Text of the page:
Next, we investigated the topology of HA-TA10 in the ER membrane and observed that the protein is membrane-embedded and protected from the PK treatment, suggesting that the N-terminal domain is facing the lumen of the organelle (Fig 3C). Moreover, we noticed that the protein molecules localized in the ER had an apparent molecular weight higher than those detected in mitochondria (Fig 3A), suggesting a posttranslational modification in the ER. Indeed, we could demonstrate that HA-TA10 is glycosylated in the ER in yeast. Treatment with either EndoH or PNGase resulted in a migration shift, comparable to the one observed for the control glycosylated protein Pdi1 (Fig 3D). Given that the N-terminus of the protein is facing the lumen of the ER (Fig 3C), it is likely that this large soluble domain is glycosylated. However, the analysis of the sequence of TA10 with NetNGlyc 1.0 Server did not reveal any predicted glycosylation site.

Surprisingly, PK treatment of the mitochondrial fraction caused a reduction but not a complete loss of the HA-TA10 signal (Fig 3E). Additionally, the protein was detected in both the pellet and the supernatant fractions after alkaline extraction (Fig 3E). These findings suggest that about half of the mitochondrial-associated HA-TA10 molecules were not completely embedded in the membrane and that a small portion was inserted with a conformation that allows the protein to be protease-resistant due to either folding or a topology with the soluble domain facing the IMS. Taken together, these findings indicate that, similarly to TA4, TA10 can be targeted in yeast to both ER and mitochondria, where it can acquire an inverted topology.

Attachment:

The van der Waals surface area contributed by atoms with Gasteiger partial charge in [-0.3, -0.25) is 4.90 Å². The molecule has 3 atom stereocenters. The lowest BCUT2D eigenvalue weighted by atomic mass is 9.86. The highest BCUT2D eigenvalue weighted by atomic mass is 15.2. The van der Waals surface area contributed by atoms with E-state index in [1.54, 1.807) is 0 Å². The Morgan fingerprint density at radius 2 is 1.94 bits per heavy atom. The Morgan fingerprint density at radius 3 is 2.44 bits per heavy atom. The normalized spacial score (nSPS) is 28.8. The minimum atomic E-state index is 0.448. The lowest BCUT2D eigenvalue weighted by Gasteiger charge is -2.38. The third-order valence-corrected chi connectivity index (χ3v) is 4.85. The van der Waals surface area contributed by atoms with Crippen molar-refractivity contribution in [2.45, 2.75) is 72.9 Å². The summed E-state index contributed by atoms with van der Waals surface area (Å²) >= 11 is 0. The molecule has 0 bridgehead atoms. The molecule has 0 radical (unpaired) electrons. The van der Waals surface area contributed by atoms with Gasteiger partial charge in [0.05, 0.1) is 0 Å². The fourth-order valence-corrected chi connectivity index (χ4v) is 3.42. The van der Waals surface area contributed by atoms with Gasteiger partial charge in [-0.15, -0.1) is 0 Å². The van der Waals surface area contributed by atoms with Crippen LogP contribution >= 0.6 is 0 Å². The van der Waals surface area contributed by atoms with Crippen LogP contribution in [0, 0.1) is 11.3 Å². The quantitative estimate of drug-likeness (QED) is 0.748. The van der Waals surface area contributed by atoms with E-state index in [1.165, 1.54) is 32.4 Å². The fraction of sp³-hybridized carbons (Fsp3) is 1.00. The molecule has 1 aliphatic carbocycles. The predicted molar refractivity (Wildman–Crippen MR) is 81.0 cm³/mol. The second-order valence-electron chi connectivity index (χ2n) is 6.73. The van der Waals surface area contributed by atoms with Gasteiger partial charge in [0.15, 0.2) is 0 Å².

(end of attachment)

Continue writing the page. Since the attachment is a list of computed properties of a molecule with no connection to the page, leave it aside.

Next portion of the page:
We then investigated the effect of the loss of the MIM complex on the targeting of this hydrogenosomal protein to mitochondria. Interestingly, we could not observe a significant reduction of the levels of TA10 in crude mitochondria isolated from mim1Δ strain (Fig 3F), suggesting that the fraction of the protein that is inserted into the MOM, follow a MIM-independent pathway.

The TMSs of the hydrogenosomal proteins can functionally replace the TMS of the mitochondrial TA protein Gem1